MSc. Graduate Seminar- Michael Samin
11/07/2023 13:30

Scavenging singlet oxygen – A key to avoid photoinhibition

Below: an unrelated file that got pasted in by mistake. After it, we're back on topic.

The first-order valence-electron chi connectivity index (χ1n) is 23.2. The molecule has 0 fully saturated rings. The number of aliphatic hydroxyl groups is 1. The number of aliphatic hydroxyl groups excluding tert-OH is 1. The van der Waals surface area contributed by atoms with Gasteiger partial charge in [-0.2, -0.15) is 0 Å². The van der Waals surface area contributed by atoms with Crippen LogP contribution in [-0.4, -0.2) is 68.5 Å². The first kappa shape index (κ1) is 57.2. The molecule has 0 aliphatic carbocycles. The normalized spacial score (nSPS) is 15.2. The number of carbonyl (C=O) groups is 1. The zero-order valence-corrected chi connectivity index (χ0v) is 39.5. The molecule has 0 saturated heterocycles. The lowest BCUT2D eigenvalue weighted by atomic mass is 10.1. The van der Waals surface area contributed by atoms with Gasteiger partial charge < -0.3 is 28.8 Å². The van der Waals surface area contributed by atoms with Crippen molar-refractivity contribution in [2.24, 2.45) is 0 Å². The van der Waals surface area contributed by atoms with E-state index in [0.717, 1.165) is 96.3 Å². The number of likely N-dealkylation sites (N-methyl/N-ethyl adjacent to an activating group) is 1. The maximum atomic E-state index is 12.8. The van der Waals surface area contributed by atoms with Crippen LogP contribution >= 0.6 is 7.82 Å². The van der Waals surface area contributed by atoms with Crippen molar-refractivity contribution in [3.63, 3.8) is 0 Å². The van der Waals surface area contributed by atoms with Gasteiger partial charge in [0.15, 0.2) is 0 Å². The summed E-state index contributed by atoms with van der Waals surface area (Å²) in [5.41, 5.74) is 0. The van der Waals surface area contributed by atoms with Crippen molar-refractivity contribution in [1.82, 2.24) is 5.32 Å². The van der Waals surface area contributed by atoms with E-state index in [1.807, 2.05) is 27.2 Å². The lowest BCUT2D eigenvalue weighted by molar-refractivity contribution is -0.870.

Light drives most life on earth as photosynthetic organisms convert it to a chemical energy. However, too much light causes photodamage that may lead to photoinhibition (PI). Photodamage happens when photosynthetic electrons/energy are being transferred from the excited chlorophyll molecule to oxygen. Those excited oxygen molecules are called ROS and they tend to damage the photosynthetic complexes and particularly the D1 of photosystem II. Living in the desert, the microalgae Chlorella ohadii is exhibiting exceptional resistance to extreme high light intensity. Here, we analyzed the ROS formation in C. ohadi grown at high light intensity where other photosynthetic organisms cannot survive. Examining the formation of different ROS revealed that singlet oxygen was almost completely depleted in HL cells compared to low light (LL) grown cells. These results implied that when grown in HL, a condition where massive amounts of protective carotenoids accumulate in the thylakoids, singlet oxygen formation is significantly reduced. Together with additional PI protection mechanisms that evolved in C. ohadii (Levin et al Plant J. 2021) the enormous quenching of ROS accumulation enables this alga to thrive at light intensities where others cannot survive.